Will Thompson and his family sat in their Colorado home last weekend and watched the images from Texas flicker across the evening news: people stranded on roofs reaching toward the skies, rivers of water careening down highways, families huddled in crowded shelters.
“We looked at each other and said, ‘Boy, we should do something,” Thompson said.
It’s a thought that many across the country have considered in the past week while watching the devastation from afar. It’s difficult to feel so far away while others suffer, to watch churning floodwaters wash away neighborhoods and lives while sitting warm and dry in intact homes.
A number of Wyomingites acted on the natural instinct to help those in east Texas in the wake of Hurricane Harvey.
Thompson, who travels Wyoming for his job with a heavy equipment auctioneer, reached out to his contacts in the Wyoming Contractor’s Association and asked for donations. His 17-year-old son posted on social media requesting help. So far, they’ve raised more than $1,750 from contracting companies throughout Wyoming to purchase supplies. They’ve also collected donations of goods from a number of individuals and stored the bags and boxes of goods in their shop.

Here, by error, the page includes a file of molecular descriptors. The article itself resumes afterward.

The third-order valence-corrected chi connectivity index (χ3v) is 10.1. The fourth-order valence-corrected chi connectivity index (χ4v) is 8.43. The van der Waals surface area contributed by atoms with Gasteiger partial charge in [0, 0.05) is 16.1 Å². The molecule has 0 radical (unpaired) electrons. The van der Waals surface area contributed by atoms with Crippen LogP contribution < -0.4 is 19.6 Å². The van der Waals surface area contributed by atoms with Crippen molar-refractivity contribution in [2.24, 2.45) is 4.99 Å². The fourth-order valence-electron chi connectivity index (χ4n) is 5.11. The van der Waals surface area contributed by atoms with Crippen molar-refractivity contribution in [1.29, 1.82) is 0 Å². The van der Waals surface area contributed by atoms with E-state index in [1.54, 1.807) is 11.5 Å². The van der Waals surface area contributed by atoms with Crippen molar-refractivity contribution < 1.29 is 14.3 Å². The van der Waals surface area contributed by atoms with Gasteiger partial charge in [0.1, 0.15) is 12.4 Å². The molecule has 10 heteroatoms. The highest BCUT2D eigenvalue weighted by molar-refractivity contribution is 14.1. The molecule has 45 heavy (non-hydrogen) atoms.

Next weekend, they’ll load up a 26-foot trailer and make the drive to Houston where they’ll distribute the goods to area shelters. They’ve never done anything like this before, Thompson said.
“But it’s all coming together,” he added. “It’s pretty incredible.”
In Casper, Grace Niemitalo organized an event to collect tampons, pads and diapers to send on Thompson’s truck to Texas. She was talking on the phone with a friend about how critical access to pads and tampons is in day-to-day life when she had the idea.
“How much more could they be needed during a time of devastation and the complete unknown,” she said. “That’s a necessity that’s really overlooked.”
She reached out to Shawn Houck, owner of Frontier Brewing, and asked for permission to use the bar for an event, which he allowed.
Niemitalo hopes the event, scheduled for 6 p.m. Wednesday at the brewery, will bring needed supplies to suffering people. She asked people to consider items that will be needed in the long-term and not just in the immediate situation.
“When people are considering making donations I would urge everyone to dig just a little deeper,” she said. “Our first inclination is to give something like clothes. But that’s everybody’s first inclination.”
Along with supplies and money, Wyoming is also sending manpower and equipment.
At least 10 Red Cross staff and volunteers from the Cowboy State are currently working in Texas and Louisiana, assigned to a wide variety of tasks.
On Friday, the Wyoming National Guard announced it would send two airplanes and 14 people to Fort Worth to help with airlifts in the area.
“This is exactly what we train to do,” Maj. Gen. Luke Reiner, the Wyoming adjutant general, said in a news release. “This is why America has a National Guard — to save lives at home, to fight our wars and to build partnerships.”